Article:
Archive for November 10th, 2017

The joys of decluttering

Friday, November 10th, 2017

One of the side effects of practising mindfulness is those little insights into what creates a sense of unease and unbalance. For me cluttered spaces tend to feel oppressive and tiring. There is a certain peace in open spaces, free of "stuff" but sadly those are harder to achieve than it seems.

I hope you find yourself a little peaceful space this coming weekend.

For +FloralFriday curated by +Eustace James +Beth Akerman +Kiki Nelson and +Tamara Pruessner

#floralfriday #floralphotography #flowers #flowerphotography #hqspflowers

The joys of decluttering

One of the side effects of practising mindfulness is those little insights into what creates a sense of unease and unbalance. For me cluttered spaces tend to feel oppressive and tiring. There is a certain peace in open spaces, free of “stuff” but sadly those are harder to achieve than it seems.

I hope you find yourself a little peaceful space this coming weekend.

For +FloralFriday curated by +Eustace James +Beth

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Let's talk about that Lord of the Rings TV Series rumour (Part 1)

Friday, November 10th, 2017

Let's talk about that Lord of the Rings TV Series rumour (Part 1)

So last week the story broke that Warner Brothers and the Tolkien Estate (it's unclear who the initiative came from) were in talks with various Streaming Content providers to potentially adapt The Lord of the Rings for television. I'm no fan of Game of Thrones but there's no denying that since HBO has adapted (and expanded) the Georges RR Martin books, it has become a global phenomenon gathering a rather large fan base.

When the Lord of Rings trilogy came out in 2001, 2002 and 2003 it was a huge success, even winning several academy awards for the Return of the King. Since then, the Hobbit was also adapted for cinema with far less enthusiasm. To put it bluntly, while the Lord of Rings adaptation had to cut parts of the book, The Hobbit added far too much unnecessary plot lines that never were in the original format.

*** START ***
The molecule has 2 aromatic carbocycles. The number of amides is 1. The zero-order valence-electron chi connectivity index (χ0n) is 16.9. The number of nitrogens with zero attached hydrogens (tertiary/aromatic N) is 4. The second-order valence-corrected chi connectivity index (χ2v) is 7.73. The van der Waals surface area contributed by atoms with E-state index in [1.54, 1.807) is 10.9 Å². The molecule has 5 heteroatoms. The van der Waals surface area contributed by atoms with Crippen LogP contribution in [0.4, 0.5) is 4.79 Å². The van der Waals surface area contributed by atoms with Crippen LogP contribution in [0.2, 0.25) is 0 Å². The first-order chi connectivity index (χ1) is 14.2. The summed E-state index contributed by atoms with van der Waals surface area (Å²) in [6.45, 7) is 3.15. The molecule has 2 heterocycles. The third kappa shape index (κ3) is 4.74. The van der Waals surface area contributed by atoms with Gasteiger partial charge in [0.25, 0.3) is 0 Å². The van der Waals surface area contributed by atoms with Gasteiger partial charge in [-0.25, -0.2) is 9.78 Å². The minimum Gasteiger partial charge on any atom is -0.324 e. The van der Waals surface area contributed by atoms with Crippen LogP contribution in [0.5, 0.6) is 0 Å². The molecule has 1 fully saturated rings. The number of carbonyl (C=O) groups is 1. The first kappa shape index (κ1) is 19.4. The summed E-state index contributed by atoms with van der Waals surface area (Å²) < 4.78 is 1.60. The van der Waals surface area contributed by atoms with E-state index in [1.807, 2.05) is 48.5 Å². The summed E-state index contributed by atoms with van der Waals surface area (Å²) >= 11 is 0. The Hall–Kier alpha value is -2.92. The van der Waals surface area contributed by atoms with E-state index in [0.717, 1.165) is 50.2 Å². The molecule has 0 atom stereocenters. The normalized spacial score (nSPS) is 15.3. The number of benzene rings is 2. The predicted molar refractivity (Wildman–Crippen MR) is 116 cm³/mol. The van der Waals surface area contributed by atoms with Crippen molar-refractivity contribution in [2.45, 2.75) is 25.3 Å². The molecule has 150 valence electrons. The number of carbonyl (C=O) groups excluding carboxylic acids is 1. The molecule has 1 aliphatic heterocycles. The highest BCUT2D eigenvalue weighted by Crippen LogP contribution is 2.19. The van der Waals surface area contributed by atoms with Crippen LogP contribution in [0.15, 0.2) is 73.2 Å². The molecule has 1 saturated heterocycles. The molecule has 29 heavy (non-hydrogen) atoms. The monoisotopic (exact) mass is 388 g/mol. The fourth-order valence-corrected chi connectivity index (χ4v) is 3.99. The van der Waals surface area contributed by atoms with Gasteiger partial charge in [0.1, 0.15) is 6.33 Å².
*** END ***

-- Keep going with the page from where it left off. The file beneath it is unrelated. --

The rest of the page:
Following on the success of the Lord of the Rings, I often thought it would make sense to take the story further and redo an adaptation for television where the story could be properly adapted in its entirety (including Tom Bombadill) and possibly even add extra story aspects which weren't in the book (much as they did for the Aragorn / Arwen story) but could be pulled from the appendixes and other sources if the Tolkien Estate allowed it.

Today I want to start what I hope to be multiple threads on this topic to open discussions on aspects of the production, casting and maybe distribution and what such a series might look like. Right now the front runner to adapt the books looks to be Amazon with the full weight of Jeff Bezos behind it, but if the article is correct there's a hefty price tag attached to it, so it may well prove to be too expensive, even for Amazon. However, let's assume that it will go ahead and start discussing the cast.

In the early days of the movie trilogy being announced there were all sorts of speculations about who would play which part (anyone recall Sean Connery as Gandalf?), some roles were even recast after production started (Aragorn was originally going to be played by Ethan Hawke). Ultimately, while the casting ended up being terrific, it wasn't perfect either and some roles will be very hard to be recast, most notably Gandalf and Saruman.

So beginning with beginnings, let's have a discussion about hobbits and who could play them. I wasn't too fond of Hobbits being normal-sized humans just shrunk to appear no more than 3ft. Hobbits should be stocky, with furry feet and no pointy ears. Perhaps hiring actors who are naturally short (like Peter Dinklage or Warwick Davis) would make more sense in a TV setting and possibly save quite a bit in practical effects to get the proportions correct. As such it may be difficult to throw names out of the hat on who should play Bilbo, Frodo, Sam, Merry and Pippin. One thing that would definitely make sense from a financial perspective is to hire relatively unknown actors. After all, how many GoT actors had you heard of before they were in the show (not counting Sean Bean), many of whom went on to have further successful TV and cinema careers?

I would also quite like to see the timeline properly respected, which potentially means having 2 actors play Frodo and Sam between the events of Bilbo's birthday party and the ring leaving the Shire (which are 19 years apart). Either that or doing proper make up, either way Frodo should not look like some 20-something shrunk human with pointy ears the way Elijah Wood did.

Previous actors guest-starring for smaller roles would be cool though, for instance I'd quite like to see Sean Astin come back to play the Gaffer if they don't go with all hobbits cast as little people.

Are you excited about the prospect of a potential Lord of the Rings TV show or do you hail the movies at the pinnacle of perfection? Let me know how you would recast the hobbits if you have any preferences.

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‘Lord Of The Rings’ TV Series Shopped With Huge Rights Payment Attached
UPDATED: In a deal that is expected to dwarf any TV series to date, I hear the J.R.R. Tolkien estate has been shopping a possible series based on the late author’s The Lord of the Rings novel…

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